The North-east lost one of its most ardent supporters of its culture and heritage on January 20 with the death of Cecilia Penny, better known by the affectionate name of “Bunty”.
Born in 1932 and bought up on the family farm at Newmachar, Bunty was educated at Ellon Academy and Aberdeen University from where she graduated MA in 1953.
A year at the Teacher Training College was followed by a short spell of teaching at Tillydrone, until the wanderlust took Bunty off to Montreal for a teaching post there.
During her seven years teaching in various Canadian schools, Bunty met former Aberdeen University colleague, Bruce Penny; romance blossomed and they returned to Aberdeen to be married in Kings College Chapel.
Later, permanent return to Scotland saw the family set up home in Fife and the birth of their only son, Alan.
After Alan’s birth Bunty continued her teaching career with playgroup and nursery schools.
Further diplomas in teaching children with learning difficulties followed.
A return to Aberdeenshire, where husband Bruce took over the local shop in the village of Hatton (Cruden), saw Bunty involved in setting up the first schemes for the teaching of children with learning difficulties in the Ellon area.
With the opening of a special school in Fraserburgh, Bunty joined a group of other dedicated teachers dealing with children who had behaviour or emotional problems, a task she lovingly carried out for sixteen years until her retirement.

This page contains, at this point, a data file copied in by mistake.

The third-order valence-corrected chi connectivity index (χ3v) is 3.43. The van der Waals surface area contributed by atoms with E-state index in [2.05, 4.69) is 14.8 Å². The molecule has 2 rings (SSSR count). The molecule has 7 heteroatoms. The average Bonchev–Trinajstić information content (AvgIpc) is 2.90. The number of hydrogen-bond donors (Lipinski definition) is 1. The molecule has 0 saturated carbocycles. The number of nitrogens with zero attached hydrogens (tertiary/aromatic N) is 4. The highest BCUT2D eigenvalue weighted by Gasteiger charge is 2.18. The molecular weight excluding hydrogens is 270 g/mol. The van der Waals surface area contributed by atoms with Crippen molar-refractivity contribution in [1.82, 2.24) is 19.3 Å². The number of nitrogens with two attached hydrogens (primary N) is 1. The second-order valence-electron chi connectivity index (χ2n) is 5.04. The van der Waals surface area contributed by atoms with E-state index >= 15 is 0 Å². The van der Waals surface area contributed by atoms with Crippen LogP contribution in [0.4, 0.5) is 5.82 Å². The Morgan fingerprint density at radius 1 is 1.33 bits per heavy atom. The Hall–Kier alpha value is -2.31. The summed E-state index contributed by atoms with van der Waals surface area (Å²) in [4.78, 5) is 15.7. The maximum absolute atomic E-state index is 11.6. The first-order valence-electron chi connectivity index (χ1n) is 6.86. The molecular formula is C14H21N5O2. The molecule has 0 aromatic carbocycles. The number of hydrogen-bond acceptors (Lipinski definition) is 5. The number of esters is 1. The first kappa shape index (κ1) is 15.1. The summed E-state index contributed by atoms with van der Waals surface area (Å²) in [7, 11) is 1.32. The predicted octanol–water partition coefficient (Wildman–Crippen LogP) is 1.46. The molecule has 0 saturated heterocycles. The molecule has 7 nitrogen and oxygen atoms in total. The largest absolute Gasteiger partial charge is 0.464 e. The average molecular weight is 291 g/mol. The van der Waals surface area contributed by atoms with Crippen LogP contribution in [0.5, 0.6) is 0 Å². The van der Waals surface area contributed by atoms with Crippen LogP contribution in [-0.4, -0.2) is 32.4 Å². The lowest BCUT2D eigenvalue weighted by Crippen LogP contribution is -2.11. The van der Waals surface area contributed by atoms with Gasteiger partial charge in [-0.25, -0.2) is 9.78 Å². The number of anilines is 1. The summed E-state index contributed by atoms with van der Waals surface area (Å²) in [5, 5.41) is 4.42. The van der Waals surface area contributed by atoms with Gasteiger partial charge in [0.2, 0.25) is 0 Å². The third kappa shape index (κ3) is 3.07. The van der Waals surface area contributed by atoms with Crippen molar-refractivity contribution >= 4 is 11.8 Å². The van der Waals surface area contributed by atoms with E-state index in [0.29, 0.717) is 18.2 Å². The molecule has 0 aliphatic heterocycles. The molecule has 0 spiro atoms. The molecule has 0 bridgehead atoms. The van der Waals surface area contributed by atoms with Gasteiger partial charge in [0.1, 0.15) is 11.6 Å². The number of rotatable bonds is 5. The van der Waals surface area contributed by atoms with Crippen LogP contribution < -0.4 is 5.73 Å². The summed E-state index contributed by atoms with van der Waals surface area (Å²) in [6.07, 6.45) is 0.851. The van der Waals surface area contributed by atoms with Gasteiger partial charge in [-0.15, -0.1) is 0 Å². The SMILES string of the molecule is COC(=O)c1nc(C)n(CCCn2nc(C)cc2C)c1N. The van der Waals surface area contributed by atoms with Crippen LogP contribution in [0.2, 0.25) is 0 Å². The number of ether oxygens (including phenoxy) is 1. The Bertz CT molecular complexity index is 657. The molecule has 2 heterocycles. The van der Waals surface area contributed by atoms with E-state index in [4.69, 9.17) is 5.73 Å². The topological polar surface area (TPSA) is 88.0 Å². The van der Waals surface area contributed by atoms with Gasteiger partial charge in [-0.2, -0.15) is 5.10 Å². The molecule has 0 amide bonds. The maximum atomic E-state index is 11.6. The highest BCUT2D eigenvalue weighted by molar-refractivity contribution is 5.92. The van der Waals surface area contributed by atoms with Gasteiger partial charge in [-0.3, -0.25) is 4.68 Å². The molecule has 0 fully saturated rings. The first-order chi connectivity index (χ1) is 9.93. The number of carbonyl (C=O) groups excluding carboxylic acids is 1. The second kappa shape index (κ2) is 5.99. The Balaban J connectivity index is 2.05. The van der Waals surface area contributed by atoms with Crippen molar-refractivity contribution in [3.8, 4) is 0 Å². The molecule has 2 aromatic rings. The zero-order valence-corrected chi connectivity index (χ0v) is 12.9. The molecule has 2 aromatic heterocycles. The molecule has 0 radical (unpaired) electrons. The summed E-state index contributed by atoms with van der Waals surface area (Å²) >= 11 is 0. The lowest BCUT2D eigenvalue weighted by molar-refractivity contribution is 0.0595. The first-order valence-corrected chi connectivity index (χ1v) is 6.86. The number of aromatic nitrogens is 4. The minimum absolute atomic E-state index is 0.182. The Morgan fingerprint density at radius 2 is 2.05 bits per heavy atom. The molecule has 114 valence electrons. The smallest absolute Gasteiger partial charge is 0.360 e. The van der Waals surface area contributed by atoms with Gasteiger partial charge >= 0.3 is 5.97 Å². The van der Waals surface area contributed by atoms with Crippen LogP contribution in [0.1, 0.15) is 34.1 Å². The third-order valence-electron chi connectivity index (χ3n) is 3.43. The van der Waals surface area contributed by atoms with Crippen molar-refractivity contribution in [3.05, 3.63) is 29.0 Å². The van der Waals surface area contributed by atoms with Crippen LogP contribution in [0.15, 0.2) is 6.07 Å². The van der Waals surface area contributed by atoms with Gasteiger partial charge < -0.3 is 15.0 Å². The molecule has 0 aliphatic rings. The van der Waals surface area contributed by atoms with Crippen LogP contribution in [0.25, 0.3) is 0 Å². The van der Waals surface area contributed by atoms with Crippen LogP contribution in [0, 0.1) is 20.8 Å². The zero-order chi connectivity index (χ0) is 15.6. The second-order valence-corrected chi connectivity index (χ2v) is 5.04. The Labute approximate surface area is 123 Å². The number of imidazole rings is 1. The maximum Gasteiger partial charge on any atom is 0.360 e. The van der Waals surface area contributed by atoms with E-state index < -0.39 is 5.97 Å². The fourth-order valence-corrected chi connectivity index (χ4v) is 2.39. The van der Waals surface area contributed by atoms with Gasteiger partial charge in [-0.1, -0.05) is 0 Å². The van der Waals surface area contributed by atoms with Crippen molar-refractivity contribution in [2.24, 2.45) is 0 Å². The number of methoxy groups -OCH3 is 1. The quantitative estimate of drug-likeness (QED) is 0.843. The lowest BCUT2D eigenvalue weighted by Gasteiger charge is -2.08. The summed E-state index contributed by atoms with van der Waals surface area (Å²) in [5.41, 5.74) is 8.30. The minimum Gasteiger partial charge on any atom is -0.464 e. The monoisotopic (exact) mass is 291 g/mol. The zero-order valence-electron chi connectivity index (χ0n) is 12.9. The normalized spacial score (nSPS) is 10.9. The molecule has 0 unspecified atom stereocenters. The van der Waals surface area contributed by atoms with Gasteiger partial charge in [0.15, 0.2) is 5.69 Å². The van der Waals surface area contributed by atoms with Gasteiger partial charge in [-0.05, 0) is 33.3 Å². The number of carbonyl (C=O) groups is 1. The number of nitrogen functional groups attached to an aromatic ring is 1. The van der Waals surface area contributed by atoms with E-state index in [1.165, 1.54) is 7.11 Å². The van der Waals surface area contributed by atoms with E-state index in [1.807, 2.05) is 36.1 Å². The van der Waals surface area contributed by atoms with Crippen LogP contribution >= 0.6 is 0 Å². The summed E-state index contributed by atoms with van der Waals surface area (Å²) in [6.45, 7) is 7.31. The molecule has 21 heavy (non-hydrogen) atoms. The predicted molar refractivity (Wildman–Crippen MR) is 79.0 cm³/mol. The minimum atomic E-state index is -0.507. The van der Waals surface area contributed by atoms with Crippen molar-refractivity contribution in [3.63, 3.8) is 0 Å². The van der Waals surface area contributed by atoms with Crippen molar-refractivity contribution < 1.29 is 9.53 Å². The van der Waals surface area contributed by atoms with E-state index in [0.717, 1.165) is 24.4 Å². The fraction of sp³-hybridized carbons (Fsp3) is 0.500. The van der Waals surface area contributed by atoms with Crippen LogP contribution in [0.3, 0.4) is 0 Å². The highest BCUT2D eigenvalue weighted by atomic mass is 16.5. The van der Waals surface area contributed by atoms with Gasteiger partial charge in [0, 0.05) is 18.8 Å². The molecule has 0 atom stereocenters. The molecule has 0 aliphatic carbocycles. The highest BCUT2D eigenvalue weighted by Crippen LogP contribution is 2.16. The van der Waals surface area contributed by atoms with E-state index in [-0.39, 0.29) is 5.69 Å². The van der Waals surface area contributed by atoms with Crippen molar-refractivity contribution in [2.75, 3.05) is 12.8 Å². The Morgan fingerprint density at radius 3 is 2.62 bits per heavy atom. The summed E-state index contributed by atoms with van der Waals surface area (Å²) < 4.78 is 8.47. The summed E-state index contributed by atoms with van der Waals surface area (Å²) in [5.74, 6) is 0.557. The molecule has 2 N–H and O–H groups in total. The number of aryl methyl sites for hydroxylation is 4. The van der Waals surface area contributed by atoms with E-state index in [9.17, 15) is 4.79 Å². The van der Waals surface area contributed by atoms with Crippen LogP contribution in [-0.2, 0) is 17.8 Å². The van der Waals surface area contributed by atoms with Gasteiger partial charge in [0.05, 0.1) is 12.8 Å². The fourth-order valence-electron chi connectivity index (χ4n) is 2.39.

Following the disposal of the shop in Hatton the family retired to Stuartfield where Bunty was now able to devote her whole time to her great passion, the history and culture of her beloved North-east.
Her interests led her to be actively involved with many local organisations including Buchan Heritage Society where she was a regular “storyteller”, Buchan Field Club, Ythan Speakers’ Club, Buchan Writers Group, Buchan Tourism Group, Epilepsy Support, BBridge, Buchan Countryside Group and many others.
She was paricularly interested in supporting the use of the Doric dialect and was a long time Trustee of the Charles Murray Memorial Fund, giving many talks to local organisations on the life and work of Murray, her favourite poet.
The instigation of the Book of Deer Project saw Bunty take a major role in promoting the book and its historical significance to the North East, organising and giving talks, seminars, visits and lectures on its history and importance.
She was a dedicated member of Deer Parish Church where she could be seen seated in the choir even on the Sunday before her death.
The major achievement of her retirement was the collecting of information, writing, editing and publishing her magnum opus, “Stuartfield, our Place” a definitive story of her adopted Crichie and its people.
Bunty’s passing will be a great loss to the many organiations she supported and encouraged, her enthusiasm for the local culture and dialect was unsurpassed.